What I want to do is reverse the rotation on my object until it is facing in the opposite direction to its movement (basically, turn the thing around so it's looking at the space it's passing) and then stop the rotation. Now, this code does work in terms of returning the correct values, as demonstrated by the print line's output to the log, but the 'if' statement never fails to run, even if the values match. I'm assuming there's some kind of extra precision used on the internal values which is clipped when sending the numbers to the log. If that's the case, how do I get a match for these values? I can't use mathf.round without first multiplying by 10 (which seems like overkill) since these values lie between -1.0 and 1.0. Is there another way?

playerdir=transform.forward; // Set on AddForce to grab direction of movement
if(Input.GetAxis("Vertical")<0) { // Down key
if (transform.forward!=Vector3(0-playerdir.x,0,0-playerdir.z)) {
transform.Rotate (0,0-(rotationspeed*Time.deltaTime),0);
print(transform.forward+" "+Vector3(0-playerdir.x,0,0-playerdir.z));
}
}

Print the individual X/Y/Z elements of the Vector3 to see what they are without the rounding you get when printing the entire thing. It's almost impossible that the transform.forward would exactly equal the Vector3 that you're comparing it to; try using a range instead.

However, it doesn't seem like that would actually work anyway; if you use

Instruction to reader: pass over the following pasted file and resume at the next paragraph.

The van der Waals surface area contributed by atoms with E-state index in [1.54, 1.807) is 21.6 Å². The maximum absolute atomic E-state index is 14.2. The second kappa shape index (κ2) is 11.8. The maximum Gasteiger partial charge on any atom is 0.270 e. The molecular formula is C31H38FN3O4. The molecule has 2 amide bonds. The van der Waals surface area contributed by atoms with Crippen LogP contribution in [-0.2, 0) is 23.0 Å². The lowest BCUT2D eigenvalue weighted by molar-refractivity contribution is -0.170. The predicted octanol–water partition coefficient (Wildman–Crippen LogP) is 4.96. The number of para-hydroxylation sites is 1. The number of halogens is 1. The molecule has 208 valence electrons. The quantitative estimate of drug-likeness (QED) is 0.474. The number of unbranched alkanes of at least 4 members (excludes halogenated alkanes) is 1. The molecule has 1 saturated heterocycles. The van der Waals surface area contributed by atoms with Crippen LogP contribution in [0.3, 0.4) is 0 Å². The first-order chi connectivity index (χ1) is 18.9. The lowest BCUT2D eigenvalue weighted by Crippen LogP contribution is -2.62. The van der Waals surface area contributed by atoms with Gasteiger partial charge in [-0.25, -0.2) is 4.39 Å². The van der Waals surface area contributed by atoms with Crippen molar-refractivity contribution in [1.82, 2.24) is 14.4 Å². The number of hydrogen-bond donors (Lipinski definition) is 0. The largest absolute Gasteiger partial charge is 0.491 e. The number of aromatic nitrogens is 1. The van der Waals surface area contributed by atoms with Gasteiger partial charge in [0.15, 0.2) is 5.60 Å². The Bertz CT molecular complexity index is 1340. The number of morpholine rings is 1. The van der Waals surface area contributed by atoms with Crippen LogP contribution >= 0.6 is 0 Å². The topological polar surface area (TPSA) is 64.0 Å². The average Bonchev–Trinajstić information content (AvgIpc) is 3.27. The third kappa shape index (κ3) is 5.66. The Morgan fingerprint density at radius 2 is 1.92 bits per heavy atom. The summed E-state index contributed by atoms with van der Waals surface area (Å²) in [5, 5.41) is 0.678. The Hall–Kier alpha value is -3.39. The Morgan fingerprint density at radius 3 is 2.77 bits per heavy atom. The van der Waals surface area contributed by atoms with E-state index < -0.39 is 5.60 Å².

var wantedRotation = Quaternion.LookRotation(-rigidbody.velocity);

then that would give you a rotation of the opposite direction of movement, which you could then rotate towards with Quaternion.Slerp.

Edit: like this...

if (Input.GetAxis("Vertical") < 0.0) {
var wantedRotation = Quaternion.LookRotation(-rigidbody.velocity);
var angle = Quaternion.Angle(wantedRotation, transform.rotation);
var t = (1.0/angle) * Time.deltaTime * rotationSpeed;
transform.rotation = Quaternion.Slerp(transform.rotation, wantedRotation, t);
}

Found a solution that works for me. This lets me turn the ship using its rotation speed value measured over time, letting go of the key stops the rotation, and it picks the shortest route when deciding which way to turn. The 2 variance was necessary to overcome the thing skipping right over 180 but it's more than accurate enough.

playerdir=transform.rigidbody.velocity; // record vector of movement
if(Input.GetAxis("Vertical")<0) { // reverse
if(Mathf.RoundToInt(Vector3.Angle(playerdir,transform.forward))<178) { // 2 variance
rotation = rotationspeed*Time.deltaTime;
var angle1 = Vector3.Angle(transform.right, playerdir);
var angle2 = Vector3.Angle(-transform.right, playerdir);
if(angle1>angle2) { // find shortest route left/right
transform.Rotate (0,rotation,0);
} else {
transform.Rotate (0,0-rotation,0);
}
}
}